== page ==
Undersized Duke lineman compensates with skill
Posted by ESPN.com's Heather Dinich
There is an undersized, 250-pound center in the ACC who can play the clarinet and the piano, has been composing music since he was 12, and does not fear lining up nose-to-nose against defensive linemen who have 50-100 pounds on him.
Bryan Morgan started every game for Duke last year, and this spring, with three starters gone to graduation, he is the most experienced player on the Blue Devils' offensive line.
|Duke Sports Information|
|Center Bryan Morgan has had to overcome being undersized his entire playing career.|
"You ever hear the saying it ain't the size of the dog in the fight, it's the size of the fight in the dog?" quarterback Thaddeus Lewis said. "That's what happens when he goes out there on the field. He's a veteran guy, he's making calls, getting the line in the right situation. He might be 250 pushing it, but he's a strong kid, very talented, very fundamentally sound, which gives him the edge against bigger guys we actually play against."
Morgan, of Hoover, Ala., came to Duke around 238, 240 pounds. Since then, the junior has been on a "see-food" diet (he sees it, he eats it). Morgan said strength and conditioning coach Noel Durfey has basically given him free rein to eat anything and everything.
"The one word he tells me is calories," Morgan said. "Calories, calories, calories. I've gained 14 pounds this winter. It's working, so I'm not going to stop."
Morgan doesn't just order a burger -- he gets it with an extra patty, extra bacon, cheese, fries, a drink, and a milkshake.
"I have to make sure I finish everything on my plate," he said.
It's one of his four or five meals a day, which usually includes a light breakfast before practice, breakfast, lunch, dinner, and then usually two bowls of cereal or a PBJ before bed. On Tuesdays and Thursdays, when he has three classes back-to-back, he packs trail mix or another high-calorie snack.
And his classes aren't just any classes. Morgan is a music major, and his dream is to be a composer or a conductor. He's trying to get some connections with the North Carolina Symphony, and maybe even one day compose music for movies. He has a computer program to help him compose, and is in his first music theory class.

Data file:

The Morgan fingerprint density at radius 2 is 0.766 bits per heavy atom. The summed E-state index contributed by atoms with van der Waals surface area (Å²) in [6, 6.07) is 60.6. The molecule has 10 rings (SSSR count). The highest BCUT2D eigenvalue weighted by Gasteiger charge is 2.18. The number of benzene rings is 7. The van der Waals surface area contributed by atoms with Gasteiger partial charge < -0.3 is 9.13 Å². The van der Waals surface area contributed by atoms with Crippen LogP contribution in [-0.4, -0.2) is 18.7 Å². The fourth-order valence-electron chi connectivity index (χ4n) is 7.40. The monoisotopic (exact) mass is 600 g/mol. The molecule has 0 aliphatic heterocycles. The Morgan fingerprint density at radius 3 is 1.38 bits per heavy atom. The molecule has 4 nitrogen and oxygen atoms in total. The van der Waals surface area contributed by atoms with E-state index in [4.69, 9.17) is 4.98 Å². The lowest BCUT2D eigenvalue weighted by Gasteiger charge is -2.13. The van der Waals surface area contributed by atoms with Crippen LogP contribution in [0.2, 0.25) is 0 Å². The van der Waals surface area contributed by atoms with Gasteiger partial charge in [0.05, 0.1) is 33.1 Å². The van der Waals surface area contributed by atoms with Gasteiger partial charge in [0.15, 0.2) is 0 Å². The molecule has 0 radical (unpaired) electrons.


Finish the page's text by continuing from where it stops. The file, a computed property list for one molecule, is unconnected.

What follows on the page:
"My music is sounding more mature," he said. "I'm working on some orchestrations hopefully I'll finish in the summer."
He's been fighting his size his entire playing career, but football is in his genes -- his father was an offensive lineman at Alabama A&M and was inducted into the school's Athletic Hall of Fame in 2005.
"It's paramount for me to go out there and show 'em what I have," Morgan said. "I know I can do it. Since I'm smaller than most offensive linemen I really have to hone in on my skills. I can never take a play off or it will show drastically because I'm undersized. If I'm not careful they can throw me around because I'm on the light side."
Of course, there's always a way to win.
"Oh, the game is all about leverage," he said. "I try to get under their pads every play."
It hasn't always worked. Last year was Morgan's first full season as a starter at center after moving from tackle in the spring of 2008. In 2007, when he got in the game for 54 snaps at Virginia as a true freshman tackle, Morgan got up close and personal with former Virginia defensive end Chris Long.
"Chris Long was probably the best player I've played against," Morgan said. "He was quick, and the biggest guy I've gone against. That definitely wasn't my best game at all. But I really studied that tape on that day and said I've really got to work because that is what I'm going to be going against every game. I always keep that in the back of my mind. I don't want that to happen again."
Morgan has improved drastically since that game, and said it's like "night and day" from last year now that he's had a full season to adjust to his new position. Last season, Duke's offensive line helped reduce the team's sacks allowed total from 45 in 2007 to just 22 in 2008.
"Bryan's a special guy, No. 1 because of his size," offensive line coach Matt Luke said. "He's always been told he's too small, and last year I don't think he missed a snap. Because of his size limitations, he's had to overcome that with knowledge and work ethic, and so when you put that together with experience, it helps him be the leader of that unit and get everybody on the same page."
Not only are Morgan's looks deceiving, but the coaching staff has encouraged other players to watch him.
"Coach Durfey says watch his body demeanor, and if you're down and you feel like you're tired, just look at that guy right there next to you," Lewis said. "Bryan, he's going to show you the definition of a football player and how you should carry yourself."
All 250 pounds of him.